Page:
Jason Voorhees is, after all, the Freddy Prinze Jr. of horror: A victim of parental trauma, never likely to be butt-kissed on In The Actor’s Studio, and very much the kind of guy Sarah Michelle Gellar would hook up with.
At this stage, any installment of the Friday the 13th franchise is as welcome as spit on a urinal and, as Jason X‘s roman numeral proves, just as common.
ason has relocated from Camp Crystal Lake to Campy Crystal Lake, but it’s too little too late. Indeed, Jason X isn’t scary at all and isn’t nearly as funny as its filmmakers seem to think it is. What we have here is Jason in Outer Space. That didn’t work for the Three Stooges or the Muppets, and it don’t work for Jason.
See, folks in our time can’t kill Jason and they refuse to reason with him, so they place him in a cryogenic suspension of disbelief for a few hundred years. Only then is he rescued by a team of Fridays servers masquerading as actors who are masquerading as space people.
Where did they recruit this cast? I don’t mind fresh young faces, but these needed a lot more time on the vine. With performances of this caliber, clothing is customarily optional. What kind of Ron Jeremy future is it where every guy looks like Andy Richter or Randy Quaid and every girl looks like she’s posing in a promo for the WB.
I’ll bet all LA high school productions of Oklahoma were dark on the day of this audition, and there must have been a lot of sick-calls at The Gap. Did any folding boards file missing persons reports? The total cost of this cast couldn’t buy you a box of smokes at the 7-11. No wonder the end credit explains “no acting coaches were harmed nor any genuine emotions touched during the making of this film.”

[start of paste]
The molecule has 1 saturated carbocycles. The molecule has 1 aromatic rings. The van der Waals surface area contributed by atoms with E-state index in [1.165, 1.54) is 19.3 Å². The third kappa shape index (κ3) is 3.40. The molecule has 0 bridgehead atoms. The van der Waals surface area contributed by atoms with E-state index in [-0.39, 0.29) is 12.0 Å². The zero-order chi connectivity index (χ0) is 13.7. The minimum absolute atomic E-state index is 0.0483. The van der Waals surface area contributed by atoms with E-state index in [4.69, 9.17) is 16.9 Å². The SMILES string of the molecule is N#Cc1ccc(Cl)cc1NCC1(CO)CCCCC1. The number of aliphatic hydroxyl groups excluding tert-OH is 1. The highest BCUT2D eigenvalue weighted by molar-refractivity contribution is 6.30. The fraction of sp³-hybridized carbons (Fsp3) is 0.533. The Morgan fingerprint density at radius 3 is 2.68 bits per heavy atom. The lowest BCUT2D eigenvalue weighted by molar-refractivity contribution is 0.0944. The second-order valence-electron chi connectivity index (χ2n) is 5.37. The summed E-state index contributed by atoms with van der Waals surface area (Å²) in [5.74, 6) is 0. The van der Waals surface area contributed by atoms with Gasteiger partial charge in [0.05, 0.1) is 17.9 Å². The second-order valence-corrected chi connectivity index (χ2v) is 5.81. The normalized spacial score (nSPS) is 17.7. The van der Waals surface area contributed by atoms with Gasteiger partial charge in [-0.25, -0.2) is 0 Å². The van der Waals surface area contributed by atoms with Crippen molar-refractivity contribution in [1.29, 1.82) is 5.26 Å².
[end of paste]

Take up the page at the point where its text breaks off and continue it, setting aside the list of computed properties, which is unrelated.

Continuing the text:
There’s Jason frozen stiff on the operating table. A doctor babe is prodding his skull. We know she’s a doctor because she removes Jason’s guacamole-sized brain and wears surgical scrubs consisting of a belly-baring top and navel-tastic low-riders. HMO-wow! I knew Tara Reid would become a role model for the health care industry, I just figured it would be the mental health care industry.
Jason is finally awakened from his chilly slumber by the subliminal sounds of, what else, an orgasm. If ever there was a cautionary tale about the symbolic hazards of teen sex, then Friday the 13th would be it. Jason X, on the other hand, is more the cautionary tale about the symbolic hazards of unrelenting corporate greed and utter artistic bankruptcy.
Can space-people 500 years hence kill Jason? Well, they’ve got vast starships, life-like robots, and incredibly advanced re-animating technology – but guess what, in five centuries weaponry has advanced from bullets to…BULLETS! What are the odds?!
As usual, Jason is exploring his inner psycho with new and ever more creative ways to kill. There’s the commando guy who tumbles onto a huge screw and spins his way down. There’s that doctor lady who gets her head dunked into a dangerously wide-open vat of super-cold liquid nitrogen and smashed like a crystal vase. There’s the sole black commando whose intense über-characterization suggests he’s seen Carl Weathers in Predator one time too many.
The folks who made this flick say Jason X is an homage to Ridley Scott’s classic Alien. If so, it’s a tribute to Alien the way Ed Wood is a tribute to Orson Welles.
Campy yields to crappy long before Jason uses his formidable physique as a heat-shield and re-enters the atmosphere of planet Earth, plunging into a lake. That’s not funny, it’s just ridiculous. If you want a funny Jason I’ll write it for you; do I have to do everything myself?!
What we need here is Jason Meets Abbott and Costello or, in more contemporary terms, Jason Meets Courtney Love or even Dude Where’s My Jason?
Hey New Line, somewhere along the way we stopped caring about what happens to Jason because we like beginnings, middles, and ends and – HELLO – Jason, the “unstoppable killing machine,” will never end.
Not as long as there are AOL Time Warner shareholder meetings, anyway.
Photos Copyright ©2002 New Line Cinema